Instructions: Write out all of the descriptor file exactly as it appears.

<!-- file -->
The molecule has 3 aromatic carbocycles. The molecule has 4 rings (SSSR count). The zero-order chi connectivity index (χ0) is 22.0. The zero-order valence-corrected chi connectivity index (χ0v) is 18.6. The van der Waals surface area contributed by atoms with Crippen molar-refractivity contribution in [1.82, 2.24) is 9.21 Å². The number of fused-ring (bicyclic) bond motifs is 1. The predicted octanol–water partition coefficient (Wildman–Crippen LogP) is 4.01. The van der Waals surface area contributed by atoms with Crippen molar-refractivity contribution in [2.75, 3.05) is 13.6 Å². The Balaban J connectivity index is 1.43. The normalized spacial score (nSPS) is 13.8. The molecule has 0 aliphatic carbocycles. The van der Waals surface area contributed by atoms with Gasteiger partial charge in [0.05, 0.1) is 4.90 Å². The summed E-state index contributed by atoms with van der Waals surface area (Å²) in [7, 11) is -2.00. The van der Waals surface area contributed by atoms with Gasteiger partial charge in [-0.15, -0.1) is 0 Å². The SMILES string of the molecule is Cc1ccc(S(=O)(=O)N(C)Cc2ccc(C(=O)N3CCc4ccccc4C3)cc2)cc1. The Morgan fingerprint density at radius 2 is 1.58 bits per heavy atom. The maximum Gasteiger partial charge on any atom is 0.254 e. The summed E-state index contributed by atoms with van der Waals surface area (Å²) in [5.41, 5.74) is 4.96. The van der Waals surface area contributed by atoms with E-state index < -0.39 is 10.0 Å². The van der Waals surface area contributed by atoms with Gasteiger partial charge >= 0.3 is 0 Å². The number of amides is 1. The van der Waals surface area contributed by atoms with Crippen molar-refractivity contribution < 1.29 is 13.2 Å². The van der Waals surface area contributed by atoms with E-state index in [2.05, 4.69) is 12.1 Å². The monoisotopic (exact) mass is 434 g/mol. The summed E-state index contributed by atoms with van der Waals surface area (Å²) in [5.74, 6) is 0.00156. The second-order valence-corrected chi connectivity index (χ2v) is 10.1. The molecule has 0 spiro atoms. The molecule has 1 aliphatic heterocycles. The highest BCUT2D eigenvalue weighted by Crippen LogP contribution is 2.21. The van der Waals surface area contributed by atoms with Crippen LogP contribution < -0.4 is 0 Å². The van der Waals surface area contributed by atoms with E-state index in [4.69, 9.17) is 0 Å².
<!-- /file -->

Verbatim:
The molecule has 3 aromatic carbocycles. The molecule has 4 rings (SSSR count). The zero-order chi connectivity index (χ0) is 22.0. The zero-order valence-corrected chi connectivity index (χ0v) is 18.6. The van der Waals surface area contributed by atoms with Crippen molar-refractivity contribution in [1.82, 2.24) is 9.21 Å². The number of fused-ring (bicyclic) bond motifs is 1. The predicted octanol–water partition coefficient (Wildman–Crippen LogP) is 4.01. The van der Waals surface area contributed by atoms with Crippen molar-refractivity contribution in [2.75, 3.05) is 13.6 Å². The Balaban J connectivity index is 1.43. The normalized spacial score (nSPS) is 13.8. The molecule has 0 aliphatic carbocycles. The van der Waals surface area contributed by atoms with Gasteiger partial charge in [0.05, 0.1) is 4.90 Å². The summed E-state index contributed by atoms with van der Waals surface area (Å²) in [7, 11) is -2.00. The van der Waals surface area contributed by atoms with Gasteiger partial charge in [-0.15, -0.1) is 0 Å². The SMILES string of the molecule is Cc1ccc(S(=O)(=O)N(C)Cc2ccc(C(=O)N3CCc4ccccc4C3)cc2)cc1. The Morgan fingerprint density at radius 2 is 1.58 bits per heavy atom. The maximum Gasteiger partial charge on any atom is 0.254 e. The summed E-state index contributed by atoms with van der Waals surface area (Å²) in [5.41, 5.74) is 4.96. The van der Waals surface area contributed by atoms with E-state index < -0.39 is 10.0 Å². The van der Waals surface area contributed by atoms with Gasteiger partial charge >= 0.3 is 0 Å². The number of amides is 1. The van der Waals surface area contributed by atoms with Crippen molar-refractivity contribution < 1.29 is 13.2 Å². The van der Waals surface area contributed by atoms with E-state index in [2.05, 4.69) is 12.1 Å². The monoisotopic (exact) mass is 434 g/mol. The summed E-state index contributed by atoms with van der Waals surface area (Å²) in [5.74, 6) is 0.00156. The second-order valence-corrected chi connectivity index (χ2v) is 10.1. The molecule has 0 spiro atoms. The molecule has 1 aliphatic heterocycles. The highest BCUT2D eigenvalue weighted by Crippen LogP contribution is 2.21. The van der Waals surface area contributed by atoms with Crippen LogP contribution < -0.4 is 0 Å². The van der Waals surface area contributed by atoms with E-state index in [4.69, 9.17) is 0 Å².